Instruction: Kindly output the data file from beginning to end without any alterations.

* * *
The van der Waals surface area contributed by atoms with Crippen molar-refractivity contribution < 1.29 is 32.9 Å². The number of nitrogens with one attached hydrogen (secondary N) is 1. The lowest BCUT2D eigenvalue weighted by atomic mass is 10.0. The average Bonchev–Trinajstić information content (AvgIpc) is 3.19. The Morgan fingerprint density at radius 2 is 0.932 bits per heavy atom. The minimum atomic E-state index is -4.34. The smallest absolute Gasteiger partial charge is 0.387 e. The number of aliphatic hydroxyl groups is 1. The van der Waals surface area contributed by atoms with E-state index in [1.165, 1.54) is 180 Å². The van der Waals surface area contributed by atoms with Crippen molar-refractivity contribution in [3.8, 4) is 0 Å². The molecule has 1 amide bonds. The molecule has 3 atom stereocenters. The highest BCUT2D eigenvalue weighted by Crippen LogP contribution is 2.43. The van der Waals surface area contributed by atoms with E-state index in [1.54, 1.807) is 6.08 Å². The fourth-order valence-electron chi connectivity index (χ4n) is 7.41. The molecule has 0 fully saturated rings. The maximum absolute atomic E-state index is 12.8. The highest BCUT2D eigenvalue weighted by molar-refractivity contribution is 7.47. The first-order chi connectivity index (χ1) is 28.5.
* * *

The van der Waals surface area contributed by atoms with Crippen molar-refractivity contribution < 1.29 is 32.9 Å². The number of nitrogens with one attached hydrogen (secondary N) is 1. The lowest BCUT2D eigenvalue weighted by atomic mass is 10.0. The average Bonchev–Trinajstić information content (AvgIpc) is 3.19. The Morgan fingerprint density at radius 2 is 0.932 bits per heavy atom. The minimum atomic E-state index is -4.34. The smallest absolute Gasteiger partial charge is 0.387 e. The number of aliphatic hydroxyl groups is 1. The van der Waals surface area contributed by atoms with E-state index in [1.165, 1.54) is 180 Å². The van der Waals surface area contributed by atoms with Crippen molar-refractivity contribution in [3.8, 4) is 0 Å². The molecule has 1 amide bonds. The molecule has 3 atom stereocenters. The highest BCUT2D eigenvalue weighted by Crippen LogP contribution is 2.43. The van der Waals surface area contributed by atoms with E-state index in [1.54, 1.807) is 6.08 Å². The fourth-order valence-electron chi connectivity index (χ4n) is 7.41. The molecule has 0 fully saturated rings. The maximum absolute atomic E-state index is 12.8. The highest BCUT2D eigenvalue weighted by molar-refractivity contribution is 7.47. The first-order chi connectivity index (χ1) is 28.5.